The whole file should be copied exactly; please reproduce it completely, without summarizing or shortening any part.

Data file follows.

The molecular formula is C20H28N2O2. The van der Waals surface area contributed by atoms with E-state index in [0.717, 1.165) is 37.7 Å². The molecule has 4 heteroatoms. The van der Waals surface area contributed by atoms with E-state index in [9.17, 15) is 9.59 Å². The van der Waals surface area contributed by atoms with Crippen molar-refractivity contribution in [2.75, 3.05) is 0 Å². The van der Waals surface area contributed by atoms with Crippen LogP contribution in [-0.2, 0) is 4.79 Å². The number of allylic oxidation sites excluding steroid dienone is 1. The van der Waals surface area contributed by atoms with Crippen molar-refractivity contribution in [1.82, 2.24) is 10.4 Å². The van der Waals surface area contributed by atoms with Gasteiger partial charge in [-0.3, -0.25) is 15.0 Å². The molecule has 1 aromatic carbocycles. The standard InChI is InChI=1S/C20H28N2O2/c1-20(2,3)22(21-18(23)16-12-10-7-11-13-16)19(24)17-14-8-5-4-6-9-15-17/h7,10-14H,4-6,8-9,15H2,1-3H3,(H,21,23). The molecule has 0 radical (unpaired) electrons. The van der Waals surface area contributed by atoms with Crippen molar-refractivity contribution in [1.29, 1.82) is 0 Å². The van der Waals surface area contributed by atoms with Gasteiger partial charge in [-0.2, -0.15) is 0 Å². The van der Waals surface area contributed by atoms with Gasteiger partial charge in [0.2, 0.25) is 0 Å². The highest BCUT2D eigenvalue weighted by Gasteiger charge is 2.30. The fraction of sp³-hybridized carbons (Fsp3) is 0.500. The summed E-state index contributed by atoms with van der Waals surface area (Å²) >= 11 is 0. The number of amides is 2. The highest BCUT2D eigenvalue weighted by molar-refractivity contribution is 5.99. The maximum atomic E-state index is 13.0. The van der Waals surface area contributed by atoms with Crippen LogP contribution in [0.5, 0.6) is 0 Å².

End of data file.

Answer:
The molecular formula is C20H28N2O2. The van der Waals surface area contributed by atoms with E-state index in [0.717, 1.165) is 37.7 Å². The molecule has 4 heteroatoms. The van der Waals surface area contributed by atoms with E-state index in [9.17, 15) is 9.59 Å². The van der Waals surface area contributed by atoms with Crippen molar-refractivity contribution in [2.75, 3.05) is 0 Å². The van der Waals surface area contributed by atoms with Crippen LogP contribution in [-0.2, 0) is 4.79 Å². The number of allylic oxidation sites excluding steroid dienone is 1. The van der Waals surface area contributed by atoms with Crippen molar-refractivity contribution in [1.82, 2.24) is 10.4 Å². The van der Waals surface area contributed by atoms with Gasteiger partial charge in [-0.3, -0.25) is 15.0 Å². The molecule has 1 aromatic carbocycles. The standard InChI is InChI=1S/C20H28N2O2/c1-20(2,3)22(21-18(23)16-12-10-7-11-13-16)19(24)17-14-8-5-4-6-9-15-17/h7,10-14H,4-6,8-9,15H2,1-3H3,(H,21,23). The molecule has 0 radical (unpaired) electrons. The van der Waals surface area contributed by atoms with Crippen molar-refractivity contribution in [1.29, 1.82) is 0 Å². The van der Waals surface area contributed by atoms with Gasteiger partial charge in [-0.2, -0.15) is 0 Å². The van der Waals surface area contributed by atoms with Gasteiger partial charge in [0.2, 0.25) is 0 Å². The highest BCUT2D eigenvalue weighted by Gasteiger charge is 2.30. The fraction of sp³-hybridized carbons (Fsp3) is 0.500. The summed E-state index contributed by atoms with van der Waals surface area (Å²) >= 11 is 0. The number of amides is 2. The highest BCUT2D eigenvalue weighted by molar-refractivity contribution is 5.99. The maximum atomic E-state index is 13.0. The van der Waals surface area contributed by atoms with Crippen LogP contribution in [0.5, 0.6) is 0 Å².